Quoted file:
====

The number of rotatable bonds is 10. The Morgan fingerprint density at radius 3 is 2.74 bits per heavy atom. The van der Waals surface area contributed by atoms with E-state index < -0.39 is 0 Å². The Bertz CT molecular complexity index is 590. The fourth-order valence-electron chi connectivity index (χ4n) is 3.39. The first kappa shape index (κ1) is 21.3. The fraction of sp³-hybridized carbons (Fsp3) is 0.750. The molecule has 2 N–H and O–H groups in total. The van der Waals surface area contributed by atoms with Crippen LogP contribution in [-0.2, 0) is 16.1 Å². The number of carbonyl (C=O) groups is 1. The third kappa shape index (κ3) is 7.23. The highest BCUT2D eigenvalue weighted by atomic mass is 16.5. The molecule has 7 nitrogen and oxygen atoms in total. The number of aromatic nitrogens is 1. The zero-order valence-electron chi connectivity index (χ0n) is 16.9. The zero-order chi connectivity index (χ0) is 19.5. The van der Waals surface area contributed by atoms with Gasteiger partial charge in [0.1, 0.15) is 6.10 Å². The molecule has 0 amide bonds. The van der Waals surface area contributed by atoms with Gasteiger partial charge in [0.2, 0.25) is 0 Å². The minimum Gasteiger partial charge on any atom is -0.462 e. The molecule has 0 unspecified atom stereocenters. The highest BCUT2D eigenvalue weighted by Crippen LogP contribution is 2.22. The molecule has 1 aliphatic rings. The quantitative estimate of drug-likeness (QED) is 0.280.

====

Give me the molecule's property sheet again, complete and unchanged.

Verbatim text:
The number of rotatable bonds is 10. The Morgan fingerprint density at radius 3 is 2.74 bits per heavy atom. The van der Waals surface area contributed by atoms with E-state index < -0.39 is 0 Å². The Bertz CT molecular complexity index is 590. The fourth-order valence-electron chi connectivity index (χ4n) is 3.39. The first kappa shape index (κ1) is 21.3. The fraction of sp³-hybridized carbons (Fsp3) is 0.750. The molecule has 2 N–H and O–H groups in total. The van der Waals surface area contributed by atoms with Crippen LogP contribution in [-0.2, 0) is 16.1 Å². The number of carbonyl (C=O) groups is 1. The third kappa shape index (κ3) is 7.23. The highest BCUT2D eigenvalue weighted by atomic mass is 16.5. The molecule has 7 nitrogen and oxygen atoms in total. The number of aromatic nitrogens is 1. The zero-order valence-electron chi connectivity index (χ0n) is 16.9. The zero-order chi connectivity index (χ0) is 19.5. The van der Waals surface area contributed by atoms with Gasteiger partial charge in [0.1, 0.15) is 6.10 Å². The molecule has 0 amide bonds. The van der Waals surface area contributed by atoms with Gasteiger partial charge in [0.2, 0.25) is 0 Å². The minimum Gasteiger partial charge on any atom is -0.462 e. The molecule has 0 unspecified atom stereocenters. The highest BCUT2D eigenvalue weighted by Crippen LogP contribution is 2.22. The molecule has 1 aliphatic rings. The quantitative estimate of drug-likeness (QED) is 0.280.